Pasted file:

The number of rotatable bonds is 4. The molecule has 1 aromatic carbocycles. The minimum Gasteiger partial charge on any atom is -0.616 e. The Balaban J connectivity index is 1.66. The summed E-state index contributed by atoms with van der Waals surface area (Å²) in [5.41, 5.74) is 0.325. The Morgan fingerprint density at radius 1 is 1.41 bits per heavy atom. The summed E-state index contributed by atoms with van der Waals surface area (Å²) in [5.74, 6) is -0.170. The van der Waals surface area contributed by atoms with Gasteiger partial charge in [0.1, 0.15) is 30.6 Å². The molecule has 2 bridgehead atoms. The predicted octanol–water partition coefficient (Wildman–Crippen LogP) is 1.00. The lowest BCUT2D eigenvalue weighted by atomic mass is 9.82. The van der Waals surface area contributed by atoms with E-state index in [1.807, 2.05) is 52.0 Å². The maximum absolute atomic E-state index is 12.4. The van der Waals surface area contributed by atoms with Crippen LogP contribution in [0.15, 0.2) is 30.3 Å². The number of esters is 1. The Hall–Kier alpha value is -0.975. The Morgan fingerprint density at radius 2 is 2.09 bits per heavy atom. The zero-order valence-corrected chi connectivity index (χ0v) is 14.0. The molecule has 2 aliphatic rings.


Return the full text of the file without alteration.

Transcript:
The number of rotatable bonds is 4. The molecule has 1 aromatic carbocycles. The minimum Gasteiger partial charge on any atom is -0.616 e. The Balaban J connectivity index is 1.66. The summed E-state index contributed by atoms with van der Waals surface area (Å²) in [5.41, 5.74) is 0.325. The Morgan fingerprint density at radius 1 is 1.41 bits per heavy atom. The summed E-state index contributed by atoms with van der Waals surface area (Å²) in [5.74, 6) is -0.170. The van der Waals surface area contributed by atoms with Gasteiger partial charge in [0.1, 0.15) is 30.6 Å². The molecule has 2 bridgehead atoms. The predicted octanol–water partition coefficient (Wildman–Crippen LogP) is 1.00. The lowest BCUT2D eigenvalue weighted by atomic mass is 9.82. The van der Waals surface area contributed by atoms with E-state index in [1.807, 2.05) is 52.0 Å². The maximum absolute atomic E-state index is 12.4. The van der Waals surface area contributed by atoms with Crippen LogP contribution in [0.15, 0.2) is 30.3 Å². The number of esters is 1. The Hall–Kier alpha value is -0.975. The Morgan fingerprint density at radius 2 is 2.09 bits per heavy atom. The zero-order valence-corrected chi connectivity index (χ0v) is 14.0. The molecule has 2 aliphatic rings.